J D Power has just published the results of its 2008 Vehicle Dependability Study, which summarises the problems experienced by owners of three-year-old vehicles in the US. http://www.jdpower.com/autos/ratings/dependability-ratings-by-brand
Lexus comes top, as it has in the past. This has happened enough times in the past that it is approaching the point at which it is no longer newsworthy. Sadly, the name at the bottom of the list is not a newcomer either. Land Rover comes last with 344 problems per 100 cars.
It's easy to imagine that Land Rovers are put through more extreme conditions than the other cars on the list and therefore suffer more problems. But as every Land Rover owner I've ever met has pointed out, that's missing the point: the cars are now too complicated.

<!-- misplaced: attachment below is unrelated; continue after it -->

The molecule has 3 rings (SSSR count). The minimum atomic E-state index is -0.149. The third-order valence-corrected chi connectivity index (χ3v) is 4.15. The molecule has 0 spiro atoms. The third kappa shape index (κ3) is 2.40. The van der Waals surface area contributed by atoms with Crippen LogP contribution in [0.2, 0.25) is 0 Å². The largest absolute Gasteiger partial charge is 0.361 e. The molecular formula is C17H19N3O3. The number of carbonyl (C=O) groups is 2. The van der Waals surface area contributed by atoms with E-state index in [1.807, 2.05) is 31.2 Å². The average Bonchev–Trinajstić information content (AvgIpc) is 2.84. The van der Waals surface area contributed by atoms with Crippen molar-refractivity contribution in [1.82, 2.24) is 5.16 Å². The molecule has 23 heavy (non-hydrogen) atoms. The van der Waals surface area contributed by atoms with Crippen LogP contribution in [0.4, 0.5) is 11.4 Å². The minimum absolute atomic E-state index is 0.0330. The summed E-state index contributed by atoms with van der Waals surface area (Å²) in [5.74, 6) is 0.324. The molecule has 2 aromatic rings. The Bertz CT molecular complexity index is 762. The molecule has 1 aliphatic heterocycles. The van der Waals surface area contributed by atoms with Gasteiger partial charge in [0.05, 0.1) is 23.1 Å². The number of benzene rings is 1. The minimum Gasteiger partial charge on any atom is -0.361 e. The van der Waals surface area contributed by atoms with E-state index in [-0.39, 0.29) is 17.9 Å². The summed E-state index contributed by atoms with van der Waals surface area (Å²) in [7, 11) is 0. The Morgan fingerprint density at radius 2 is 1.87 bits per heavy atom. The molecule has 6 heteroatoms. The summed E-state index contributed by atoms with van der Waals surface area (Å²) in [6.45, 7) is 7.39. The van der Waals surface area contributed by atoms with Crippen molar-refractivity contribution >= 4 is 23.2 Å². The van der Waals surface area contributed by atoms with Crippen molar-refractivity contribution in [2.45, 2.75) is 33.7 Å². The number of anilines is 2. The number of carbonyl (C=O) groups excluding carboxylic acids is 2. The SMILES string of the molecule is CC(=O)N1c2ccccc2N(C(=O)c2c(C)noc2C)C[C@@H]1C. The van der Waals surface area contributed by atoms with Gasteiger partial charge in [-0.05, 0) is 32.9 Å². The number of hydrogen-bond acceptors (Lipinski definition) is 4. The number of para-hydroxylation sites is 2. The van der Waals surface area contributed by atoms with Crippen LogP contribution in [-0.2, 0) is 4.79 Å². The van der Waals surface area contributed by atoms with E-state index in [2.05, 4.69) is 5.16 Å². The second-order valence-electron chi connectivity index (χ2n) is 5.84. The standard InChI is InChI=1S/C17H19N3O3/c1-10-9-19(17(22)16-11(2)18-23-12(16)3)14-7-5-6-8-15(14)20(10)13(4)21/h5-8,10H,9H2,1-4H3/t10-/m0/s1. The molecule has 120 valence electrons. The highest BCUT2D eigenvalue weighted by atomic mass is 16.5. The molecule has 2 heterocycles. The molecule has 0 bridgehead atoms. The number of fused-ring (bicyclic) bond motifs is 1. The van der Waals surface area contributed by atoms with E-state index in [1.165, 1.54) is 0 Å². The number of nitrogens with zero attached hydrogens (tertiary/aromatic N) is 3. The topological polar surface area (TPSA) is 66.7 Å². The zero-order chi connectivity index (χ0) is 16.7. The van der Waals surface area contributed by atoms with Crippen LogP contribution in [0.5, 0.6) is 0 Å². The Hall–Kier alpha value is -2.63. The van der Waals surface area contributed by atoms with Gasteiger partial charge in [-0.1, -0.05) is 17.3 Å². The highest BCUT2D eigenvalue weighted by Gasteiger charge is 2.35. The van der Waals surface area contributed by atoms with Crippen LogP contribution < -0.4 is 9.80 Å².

I was camping in Sussex last weekend. I scrabbled up the hill to the camp site in my Land Cruiser and got out to find a LWB Land Rover and a 55-plate Discovery parked at the top alongside some heavy-duty ex-army kit. I soon got chatting to the drivers of the cars and found out that the air suspension on the Discovery has collapsed onto the bumpstops a couple of weeks previously due to a faulty compressor. The owner of the 15-year-old 110 Land Rover was horrified. But not nearly as horrified as he was to hear that new Defenders come with electric windows as standard.